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# 14 Central limit theorems

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## The case of i.i.d. r.v.'s

We are now ready to prove:

Theorem 14.1: The central limit theorem

Let $$X_1, X_2, \ldots$$ be an i.i.d.\ sequence of r.v.'s with finite variance. Denote $$\mu = \expec X_1$$, $$\sigma = \sigma(X_1)$$ and $$S_n = \sum_{k=0}^n X_k$$. Then as $$n\to\infty \( we have the convergence in distribution $\frac{S_n-n\mu}{\sqrt{n}\sigma} \implies N(0,1).$ Proof For convenience, denote \(\hat{X}_k = (X_k - \mu)/\sigma$$ and $$\hat{S}_n = \sum_{k=0}^n \hat{X}_k$$.
Then

$\varphi_{\hat{S}_n/\sqrt{n}}(t) = \varphi_{\hat{S}_n}(t/\sqrt{n}) = \prod_{k=1}^n \varphi_{\hat{X}_k}(t/\sqrt{n}) = \left(\varphi_{\hat{X}_1}(t/\sqrt{n})\right)^n.$

Note that $$\expec \hat{X}_1 = 0$$ and $$\var(\hat{X}_1)=\expec \hat{X}_1^2 = 1$$. Therefore by Theorem~\ref{thm-charfun-secondmoment}, $$\varphi_{\hat{X}_1}$$ satisfies

$\varphi_{\hat{X}_1}(u) = 1 - \frac{u^2}{2} + o(u^2)$

as $$u\to0$$. It follows that

$\varphi_{\hat{S}_n/\sqrt{n}}(t) = \left(1 - \frac{t^2}{2n} + o\left(\frac{t^2}{n}\right) \right)^n \xrightarrow[n\to\infty]{} e^{-t^2/2}$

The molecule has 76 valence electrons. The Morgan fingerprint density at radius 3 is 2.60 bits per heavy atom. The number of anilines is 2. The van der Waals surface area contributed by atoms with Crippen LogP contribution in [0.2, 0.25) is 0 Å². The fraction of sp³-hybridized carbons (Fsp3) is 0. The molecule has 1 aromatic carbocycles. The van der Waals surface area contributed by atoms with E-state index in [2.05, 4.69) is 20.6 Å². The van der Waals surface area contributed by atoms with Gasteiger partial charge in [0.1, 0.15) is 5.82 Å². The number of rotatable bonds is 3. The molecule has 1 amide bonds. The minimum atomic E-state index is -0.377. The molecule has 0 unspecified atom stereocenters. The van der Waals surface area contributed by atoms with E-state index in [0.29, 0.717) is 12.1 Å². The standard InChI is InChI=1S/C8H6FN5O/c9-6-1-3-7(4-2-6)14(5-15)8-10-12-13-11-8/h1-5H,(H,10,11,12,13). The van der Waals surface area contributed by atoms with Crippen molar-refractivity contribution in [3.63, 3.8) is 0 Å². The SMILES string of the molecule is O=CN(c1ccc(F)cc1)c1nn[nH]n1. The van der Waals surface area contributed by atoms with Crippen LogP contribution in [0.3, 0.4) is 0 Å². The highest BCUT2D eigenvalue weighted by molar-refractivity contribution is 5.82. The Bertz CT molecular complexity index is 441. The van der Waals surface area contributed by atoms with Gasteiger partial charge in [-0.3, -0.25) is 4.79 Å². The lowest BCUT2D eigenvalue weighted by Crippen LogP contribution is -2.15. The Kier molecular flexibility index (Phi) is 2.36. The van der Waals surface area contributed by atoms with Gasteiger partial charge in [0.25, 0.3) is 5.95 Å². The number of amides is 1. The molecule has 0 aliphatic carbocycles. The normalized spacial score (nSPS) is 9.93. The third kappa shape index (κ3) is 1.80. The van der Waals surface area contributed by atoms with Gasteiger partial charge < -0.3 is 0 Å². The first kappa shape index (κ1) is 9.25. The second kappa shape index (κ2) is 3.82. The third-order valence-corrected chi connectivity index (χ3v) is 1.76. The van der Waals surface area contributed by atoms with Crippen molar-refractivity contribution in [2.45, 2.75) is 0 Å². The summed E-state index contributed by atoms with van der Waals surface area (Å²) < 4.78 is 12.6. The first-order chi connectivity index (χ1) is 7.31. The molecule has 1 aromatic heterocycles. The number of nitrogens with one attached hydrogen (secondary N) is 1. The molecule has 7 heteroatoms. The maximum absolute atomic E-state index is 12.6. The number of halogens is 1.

for any $$t\in\R$$. Using the continuity theorem (Theorem~\ref{thm-continuity}) and our previous computations, it follows that $$\hat{S}_n \implies N(0,1)$$, as claimed.

## Generalizations

The CLT can be generalized in many ways. None of the assumptions (independence, identical distributions, even finite variance) are entirely necessary. A central paradigm of probability theory is that any random quantity that arises as a sum of many small contributions that are either independent or not too strongly dependent, will converge to the normal distribution in some asymptotic limit. Thousands of examples exist, but there is no single all-encompassing theorem that includes all of them as a special case. Rather, probabilists have a toolbox of tricks and techniques that they try to apply in order to prove normal convergence in any given situation. characteristic functions are among the more useful techniques. Another important technique, the so-called \textbf{moment method}, involves the direct use of moments: If we can show that $$\expec(W_n^k)\to \expec(Z^k)$$, where $$(W_n)_{n=1}^\infty$$ is the (normalized) sequence being studied, and $$Z\sim N(0,1)$$, then by Theorem 3.3.12 in [Dur2010] (p.\ 105) or Theorem (3.12) in [Dur2004] (p.\ 109), that implies that $$W_n\implies N(0,1)$$.